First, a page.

Last Saturday, archaeologists in Egypt unveiled their latest find, the tomb of an Old Kingdom priestess covered in remarkably well-preserved wall paintings. The Egyptian Antiquities Ministry announced the find on Saturday, saying the tomb was likely to have belonged to a high-ranking official known as Hetpet during the Fifth Dynasty of Egypt.
Antiquities Minister Khaled al-Enany told BBC reporters the discovery of a 4,400-year-old tomb found during excavation work in Giza’s western cemetery “likely belonged to Hetpet, a priestess to Hathor, the goddess of fertility, who assisted women in childbirth.”
Daily activities depicted in the artwork of the tomb. (Egyptian Ministry of Antiquities)
Mostafa Al-Waziri, leader of the archaeological mission, says the scenes depicted a monkey – at the time commonly kept as domestic animals – reaping fruit and another dancing before an orchestra..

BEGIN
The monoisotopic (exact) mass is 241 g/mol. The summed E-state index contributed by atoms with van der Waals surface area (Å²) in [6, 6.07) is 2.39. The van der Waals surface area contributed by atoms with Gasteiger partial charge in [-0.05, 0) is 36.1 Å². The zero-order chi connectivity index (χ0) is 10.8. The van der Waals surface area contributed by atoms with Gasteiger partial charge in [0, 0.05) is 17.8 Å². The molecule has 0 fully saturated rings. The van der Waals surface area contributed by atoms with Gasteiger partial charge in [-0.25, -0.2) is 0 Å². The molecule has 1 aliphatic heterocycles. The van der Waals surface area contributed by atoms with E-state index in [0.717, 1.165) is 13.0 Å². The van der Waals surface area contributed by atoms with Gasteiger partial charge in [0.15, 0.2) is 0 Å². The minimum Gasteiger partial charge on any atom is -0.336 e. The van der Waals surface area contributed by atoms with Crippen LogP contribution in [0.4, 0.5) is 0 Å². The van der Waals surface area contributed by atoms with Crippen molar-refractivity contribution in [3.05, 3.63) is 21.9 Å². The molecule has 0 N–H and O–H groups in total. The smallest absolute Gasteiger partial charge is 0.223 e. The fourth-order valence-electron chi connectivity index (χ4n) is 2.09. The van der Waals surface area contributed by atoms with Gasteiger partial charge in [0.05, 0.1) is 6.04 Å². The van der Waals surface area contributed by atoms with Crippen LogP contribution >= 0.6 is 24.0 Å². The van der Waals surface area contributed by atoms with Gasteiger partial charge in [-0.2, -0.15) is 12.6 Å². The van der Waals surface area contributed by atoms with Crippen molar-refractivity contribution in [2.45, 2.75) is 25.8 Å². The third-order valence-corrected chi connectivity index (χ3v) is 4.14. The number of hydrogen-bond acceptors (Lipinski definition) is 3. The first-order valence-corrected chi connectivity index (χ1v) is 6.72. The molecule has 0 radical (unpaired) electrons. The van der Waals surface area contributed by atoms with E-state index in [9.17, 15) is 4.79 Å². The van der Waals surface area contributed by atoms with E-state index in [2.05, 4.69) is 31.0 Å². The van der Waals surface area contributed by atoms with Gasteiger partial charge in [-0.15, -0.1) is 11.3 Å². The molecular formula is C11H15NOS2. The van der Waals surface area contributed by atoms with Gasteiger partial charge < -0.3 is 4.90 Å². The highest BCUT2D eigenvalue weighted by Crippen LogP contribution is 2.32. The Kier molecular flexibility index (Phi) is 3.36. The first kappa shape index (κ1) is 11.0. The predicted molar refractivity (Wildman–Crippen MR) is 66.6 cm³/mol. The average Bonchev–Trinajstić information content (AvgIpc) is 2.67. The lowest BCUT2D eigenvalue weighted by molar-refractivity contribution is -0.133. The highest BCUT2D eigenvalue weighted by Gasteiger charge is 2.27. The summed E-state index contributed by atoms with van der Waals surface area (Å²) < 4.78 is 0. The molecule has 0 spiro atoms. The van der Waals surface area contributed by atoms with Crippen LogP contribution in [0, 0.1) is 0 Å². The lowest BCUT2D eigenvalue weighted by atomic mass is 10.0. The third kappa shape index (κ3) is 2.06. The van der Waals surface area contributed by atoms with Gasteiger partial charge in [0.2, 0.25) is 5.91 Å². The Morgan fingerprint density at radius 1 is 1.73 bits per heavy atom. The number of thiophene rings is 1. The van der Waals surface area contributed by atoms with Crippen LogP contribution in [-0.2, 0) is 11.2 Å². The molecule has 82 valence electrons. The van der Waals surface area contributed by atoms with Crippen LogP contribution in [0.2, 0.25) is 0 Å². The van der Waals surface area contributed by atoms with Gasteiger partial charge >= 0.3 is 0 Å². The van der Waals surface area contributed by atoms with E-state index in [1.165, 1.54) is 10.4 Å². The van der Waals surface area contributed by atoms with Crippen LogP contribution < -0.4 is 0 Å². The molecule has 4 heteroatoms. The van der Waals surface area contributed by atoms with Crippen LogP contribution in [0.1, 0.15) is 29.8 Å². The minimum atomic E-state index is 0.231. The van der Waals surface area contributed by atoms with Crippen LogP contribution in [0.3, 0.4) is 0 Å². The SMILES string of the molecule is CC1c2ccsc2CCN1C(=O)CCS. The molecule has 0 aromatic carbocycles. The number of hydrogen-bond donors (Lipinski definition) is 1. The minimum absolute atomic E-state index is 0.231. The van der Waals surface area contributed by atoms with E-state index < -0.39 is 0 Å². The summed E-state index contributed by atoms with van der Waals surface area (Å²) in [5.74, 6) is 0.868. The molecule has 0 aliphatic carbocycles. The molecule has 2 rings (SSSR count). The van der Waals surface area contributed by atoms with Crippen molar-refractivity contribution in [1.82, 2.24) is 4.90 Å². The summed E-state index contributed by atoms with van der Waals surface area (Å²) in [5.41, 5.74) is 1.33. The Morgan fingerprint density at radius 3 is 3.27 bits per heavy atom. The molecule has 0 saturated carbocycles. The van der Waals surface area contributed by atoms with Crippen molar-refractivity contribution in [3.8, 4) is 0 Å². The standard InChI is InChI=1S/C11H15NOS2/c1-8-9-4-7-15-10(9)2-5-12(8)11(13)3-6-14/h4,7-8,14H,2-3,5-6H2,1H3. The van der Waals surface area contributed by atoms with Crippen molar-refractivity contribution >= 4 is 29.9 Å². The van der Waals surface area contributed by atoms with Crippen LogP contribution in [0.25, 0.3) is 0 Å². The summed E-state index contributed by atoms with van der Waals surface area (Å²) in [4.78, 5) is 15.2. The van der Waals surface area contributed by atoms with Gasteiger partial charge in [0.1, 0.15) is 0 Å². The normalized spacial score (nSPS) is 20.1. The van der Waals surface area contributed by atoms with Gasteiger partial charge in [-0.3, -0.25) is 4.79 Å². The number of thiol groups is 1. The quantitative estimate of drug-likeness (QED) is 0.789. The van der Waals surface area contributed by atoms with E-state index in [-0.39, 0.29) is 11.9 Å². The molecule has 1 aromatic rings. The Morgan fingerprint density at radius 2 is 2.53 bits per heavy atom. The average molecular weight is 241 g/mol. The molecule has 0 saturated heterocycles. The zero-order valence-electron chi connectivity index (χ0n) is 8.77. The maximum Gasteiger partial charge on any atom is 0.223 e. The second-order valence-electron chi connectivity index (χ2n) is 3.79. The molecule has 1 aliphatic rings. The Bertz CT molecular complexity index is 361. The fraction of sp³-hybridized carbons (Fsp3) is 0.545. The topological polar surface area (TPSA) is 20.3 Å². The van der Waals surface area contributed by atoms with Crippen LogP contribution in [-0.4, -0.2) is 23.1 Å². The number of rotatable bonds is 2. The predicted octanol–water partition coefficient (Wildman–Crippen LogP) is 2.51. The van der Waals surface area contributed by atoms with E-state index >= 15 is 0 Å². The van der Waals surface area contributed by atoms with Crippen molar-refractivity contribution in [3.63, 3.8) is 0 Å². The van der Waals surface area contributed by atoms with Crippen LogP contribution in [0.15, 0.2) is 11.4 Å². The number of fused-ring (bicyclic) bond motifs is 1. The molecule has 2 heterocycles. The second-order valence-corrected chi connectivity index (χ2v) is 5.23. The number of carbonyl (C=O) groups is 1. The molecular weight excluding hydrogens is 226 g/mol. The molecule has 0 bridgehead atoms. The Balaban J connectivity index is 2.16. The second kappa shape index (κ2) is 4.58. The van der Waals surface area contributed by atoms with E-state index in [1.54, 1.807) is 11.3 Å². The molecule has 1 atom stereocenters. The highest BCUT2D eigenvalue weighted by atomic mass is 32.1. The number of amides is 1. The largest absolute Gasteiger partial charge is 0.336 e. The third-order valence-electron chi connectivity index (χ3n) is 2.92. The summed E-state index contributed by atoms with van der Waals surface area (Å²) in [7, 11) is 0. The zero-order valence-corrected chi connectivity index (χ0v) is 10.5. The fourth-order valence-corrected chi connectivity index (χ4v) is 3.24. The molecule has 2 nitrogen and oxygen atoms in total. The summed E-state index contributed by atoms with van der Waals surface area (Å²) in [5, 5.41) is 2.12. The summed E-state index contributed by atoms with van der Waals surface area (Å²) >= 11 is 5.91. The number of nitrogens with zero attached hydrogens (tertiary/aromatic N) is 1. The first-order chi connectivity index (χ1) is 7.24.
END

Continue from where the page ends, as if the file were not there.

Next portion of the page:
He believes Hetpet, a woman thought to be close to ancient Egyptian royals, had another tomb in Giza’s western necropolis, which is home to the tombs of top officials from the Old Kingdom of Egypt. [Source]
Wall painting thought to depict Hetpet in the tomb (Image: Egyptian Ministry of Antiquities)
The images and colors have been well-preserved for their age. (Egyptian Ministry of Antiquities)
Adding all this up, we now know that this newly discovered “L-Shaped tomb” reflects an architectural style that was used at least 200 years prior to its construction, and, in the writing the name and titles on a stone, it is evident that similar sacred dynamics, otherworldly beliefs and superstitions were also consistent with those held two centuries previously.
The tomb includes wall paintings depicting Hetpet observing different hunting and fishing scenes (AP)
There are now plans to excavate another tomb believed to be connected to the powerful priestess (EPA)
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